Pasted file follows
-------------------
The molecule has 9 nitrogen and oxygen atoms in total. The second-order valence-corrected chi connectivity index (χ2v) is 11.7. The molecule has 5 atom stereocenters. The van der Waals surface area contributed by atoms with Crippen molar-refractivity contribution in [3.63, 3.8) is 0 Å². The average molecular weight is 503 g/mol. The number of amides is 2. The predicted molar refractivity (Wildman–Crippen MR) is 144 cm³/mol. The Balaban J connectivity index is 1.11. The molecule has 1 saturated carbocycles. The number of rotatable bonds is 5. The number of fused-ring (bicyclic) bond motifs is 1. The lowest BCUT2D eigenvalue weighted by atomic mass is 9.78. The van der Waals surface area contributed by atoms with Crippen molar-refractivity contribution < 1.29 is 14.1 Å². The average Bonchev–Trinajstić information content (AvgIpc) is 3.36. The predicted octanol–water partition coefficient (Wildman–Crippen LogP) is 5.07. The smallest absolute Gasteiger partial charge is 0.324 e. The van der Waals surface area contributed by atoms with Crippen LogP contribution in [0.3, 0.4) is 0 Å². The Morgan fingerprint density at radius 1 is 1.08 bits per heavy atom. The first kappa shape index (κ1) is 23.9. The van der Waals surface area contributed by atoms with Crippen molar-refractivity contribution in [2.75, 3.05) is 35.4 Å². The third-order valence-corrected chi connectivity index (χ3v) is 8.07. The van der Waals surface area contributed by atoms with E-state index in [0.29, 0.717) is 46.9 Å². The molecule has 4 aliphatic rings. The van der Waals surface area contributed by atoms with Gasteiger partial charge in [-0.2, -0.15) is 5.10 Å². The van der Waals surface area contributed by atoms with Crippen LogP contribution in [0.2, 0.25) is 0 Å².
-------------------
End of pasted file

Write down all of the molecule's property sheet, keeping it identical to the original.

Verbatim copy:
The molecule has 9 nitrogen and oxygen atoms in total. The second-order valence-corrected chi connectivity index (χ2v) is 11.7. The molecule has 5 atom stereocenters. The van der Waals surface area contributed by atoms with Crippen molar-refractivity contribution in [3.63, 3.8) is 0 Å². The average molecular weight is 503 g/mol. The number of amides is 2. The predicted molar refractivity (Wildman–Crippen MR) is 144 cm³/mol. The Balaban J connectivity index is 1.11. The molecule has 1 saturated carbocycles. The number of rotatable bonds is 5. The number of fused-ring (bicyclic) bond motifs is 1. The lowest BCUT2D eigenvalue weighted by atomic mass is 9.78. The van der Waals surface area contributed by atoms with Crippen molar-refractivity contribution < 1.29 is 14.1 Å². The average Bonchev–Trinajstić information content (AvgIpc) is 3.36. The predicted octanol–water partition coefficient (Wildman–Crippen LogP) is 5.07. The smallest absolute Gasteiger partial charge is 0.324 e. The van der Waals surface area contributed by atoms with Crippen LogP contribution in [0.3, 0.4) is 0 Å². The Morgan fingerprint density at radius 1 is 1.08 bits per heavy atom. The first kappa shape index (κ1) is 23.9. The van der Waals surface area contributed by atoms with Crippen molar-refractivity contribution in [2.75, 3.05) is 35.4 Å². The third-order valence-corrected chi connectivity index (χ3v) is 8.07. The van der Waals surface area contributed by atoms with E-state index in [0.29, 0.717) is 46.9 Å². The molecule has 4 aliphatic rings. The van der Waals surface area contributed by atoms with Gasteiger partial charge in [-0.2, -0.15) is 5.10 Å². The van der Waals surface area contributed by atoms with Crippen LogP contribution in [0.2, 0.25) is 0 Å².